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Curse of the Golden Flower

Far From Yimou’s Best

Curse of the Golden Flower (“Man cheng jin dai huang jin jia”), Zhang Yimou’s (House of Flying Daggers, Hero) latest film and the third in his wuxia (period martial arts) series, is, as expected, a dazzling, often dizzying piece of eye candy. That’s not too surprising, as anyone familiar with Yimou's oeuvre can attest, Yimou has an unparalled eye for epic spectacle.

Unfortunately, the same can’t be said for Yimou’s storytelling abilities or the tilt of his films toward the authoritarian end of the political, cultural, and social spectrum. First evident in Hero, Yimou’s pro-authoritarianism position will be difficult for Western moviegoers to accept unquestioningly. That Curse of the Golden Flower is also overlong and self-indulgent makes it that much harder to appreciate or admire, regardless of its visual pleasures.

Set during the late Tang Dynasty (approximately 928 A.D), Curse of the Golden Flower opens with the impending arrival of the emperor (Chow Yun-Fat) to the Forbidden City to celebrate the annual Chrysanthemum Festival. Wan (Ye Liu), the emperor's eldest son and Crown Prince, awaits his father's arrival with trepidation and fear. The empress (Gong Li), weak with a long-term illness that requires hourly medication has, at best, a chilly relationship with the emperor. The emperor's ambitious second son, Prince Jai (Jay Chou), has just returned from the frontier where he proved himself against Mongol invaders. With an heir and a spare, the emperor's third son, Prince Yu (Qin Junjie), is barely an afterthought.

Soon enough, we discover the reason for Wan's anxiety: an illicit affair with the empress, his stepmother. Wan has moved on though, openly romancing the empress' herbal specialist, Chan (Man Li), the imperial physician's (Ni Dahong) daughter. But Wan learns that an empress scorned is an empress likely to make his life incredibly uncomfortable. A despotic, scheming emperor, a bitterly unhappy empress, an heir who doubts his ability to lead, an ambitious second son pressing for recognition, and a long neglected third son all lead toward tragedy for the royal family.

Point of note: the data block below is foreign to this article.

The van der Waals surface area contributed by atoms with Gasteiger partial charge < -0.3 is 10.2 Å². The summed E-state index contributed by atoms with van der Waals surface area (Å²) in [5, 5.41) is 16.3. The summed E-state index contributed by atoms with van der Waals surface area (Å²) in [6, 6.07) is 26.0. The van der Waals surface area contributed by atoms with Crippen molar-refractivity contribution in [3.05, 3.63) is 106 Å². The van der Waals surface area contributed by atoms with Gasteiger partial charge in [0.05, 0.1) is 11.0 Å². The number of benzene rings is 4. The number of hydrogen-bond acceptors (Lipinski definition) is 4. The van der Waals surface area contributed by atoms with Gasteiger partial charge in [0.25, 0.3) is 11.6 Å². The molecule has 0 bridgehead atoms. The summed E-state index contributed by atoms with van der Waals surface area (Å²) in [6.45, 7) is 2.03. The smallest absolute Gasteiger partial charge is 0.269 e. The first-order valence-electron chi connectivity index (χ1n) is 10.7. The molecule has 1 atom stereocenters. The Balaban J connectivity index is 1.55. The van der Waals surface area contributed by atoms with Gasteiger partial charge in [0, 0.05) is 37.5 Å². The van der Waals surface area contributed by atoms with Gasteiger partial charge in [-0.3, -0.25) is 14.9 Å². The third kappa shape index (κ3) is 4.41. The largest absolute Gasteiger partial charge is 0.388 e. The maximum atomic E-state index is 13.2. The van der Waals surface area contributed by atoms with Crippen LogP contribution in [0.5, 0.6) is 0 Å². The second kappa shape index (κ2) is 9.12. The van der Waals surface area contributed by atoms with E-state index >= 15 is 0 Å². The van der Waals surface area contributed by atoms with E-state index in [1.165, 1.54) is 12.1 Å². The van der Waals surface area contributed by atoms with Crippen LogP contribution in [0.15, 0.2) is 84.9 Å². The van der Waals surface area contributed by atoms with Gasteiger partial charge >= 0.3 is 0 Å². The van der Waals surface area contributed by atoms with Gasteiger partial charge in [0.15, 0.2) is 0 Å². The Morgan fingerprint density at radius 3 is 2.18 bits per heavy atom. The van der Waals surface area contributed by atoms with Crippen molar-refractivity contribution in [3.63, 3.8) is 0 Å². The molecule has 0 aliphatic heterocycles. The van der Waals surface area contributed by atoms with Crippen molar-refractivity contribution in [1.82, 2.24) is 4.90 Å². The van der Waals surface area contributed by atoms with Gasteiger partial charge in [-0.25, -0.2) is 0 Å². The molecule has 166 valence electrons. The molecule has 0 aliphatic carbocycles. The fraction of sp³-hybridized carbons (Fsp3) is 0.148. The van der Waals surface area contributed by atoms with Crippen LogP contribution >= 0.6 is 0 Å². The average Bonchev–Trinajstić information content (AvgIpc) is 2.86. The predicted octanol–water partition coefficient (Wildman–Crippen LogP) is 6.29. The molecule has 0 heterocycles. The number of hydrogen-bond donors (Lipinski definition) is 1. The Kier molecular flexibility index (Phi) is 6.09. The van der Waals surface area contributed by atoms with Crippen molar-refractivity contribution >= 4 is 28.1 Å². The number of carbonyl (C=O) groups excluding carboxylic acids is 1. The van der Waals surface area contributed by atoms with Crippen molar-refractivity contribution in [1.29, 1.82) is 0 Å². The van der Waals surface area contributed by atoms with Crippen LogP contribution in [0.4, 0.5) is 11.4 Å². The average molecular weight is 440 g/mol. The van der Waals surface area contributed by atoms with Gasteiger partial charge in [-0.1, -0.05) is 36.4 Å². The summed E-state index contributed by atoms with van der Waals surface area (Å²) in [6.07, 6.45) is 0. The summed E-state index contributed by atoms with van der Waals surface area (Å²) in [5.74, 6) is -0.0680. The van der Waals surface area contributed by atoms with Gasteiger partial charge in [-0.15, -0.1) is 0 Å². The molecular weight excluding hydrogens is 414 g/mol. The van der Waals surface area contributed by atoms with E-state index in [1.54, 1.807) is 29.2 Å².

With a cast of thousands (a mix of “live” and digital performers), a sizable production budget at Yimou’s disposal, and skilled artisans at every level (e.g., set design, costumes, cinematography), Curse of the Golden Flower is nothing if not a visually impressive period/martial arts film. Martial arts fans expecting fight scenes every ten or fifteen minutes, however, will be sorely disappointed. Besides an early show-of-strength between the Emperor and Prince Jai and a mid-film night-time attack on a mountainside inn, Curse of the Golden Flower takes a circuitous route before arriving at the epic battle scene we’ve been waiting for. Unfortunately, Yimou doesn’t know when to stop. What starts off as suitably breathtaking, ends up as overlong and repetitive.

Story wise, Curse of the Golden Flower borrows elements from Shakespeare's King Lear (here three sons instead of three daughters) and Mario Puzo/Francis Ford Coppola's The Godfather I and II. Unfortunately, the emphasis on palace intrigue, plots and counter-plots ends ups feeling like a Chinese soap opera with martial arts thrown in for purely commercial reasons. Still, Yimou deserves credit for trying to expand the martial arts genre beyond the usual clichés. Unfortunately, the end result isn’t Shakespearean tragedy, but kitschy soap opera.

That Curse of the Golden Flower doesn't succeed is partly a result of Yimou failing to match his ambitions with the results onscreen, but it’s also due the dubious subtext that permeates the movie. Hero revealed a troubling tendency in Yimou's work toward social and political authoritarianism, something that pleased Chinese politicians and bureaucrats that frowned on Yimou's earlier, status quo-challenging films. With Curse of the Golden Flower, it's become clear that Yimou supports benevolent authoritarianism as social and political ideology, except in the case of Yimou’s latest film, the authoritarianism is everything but benevolent.

Rating: 3 out of 5 stars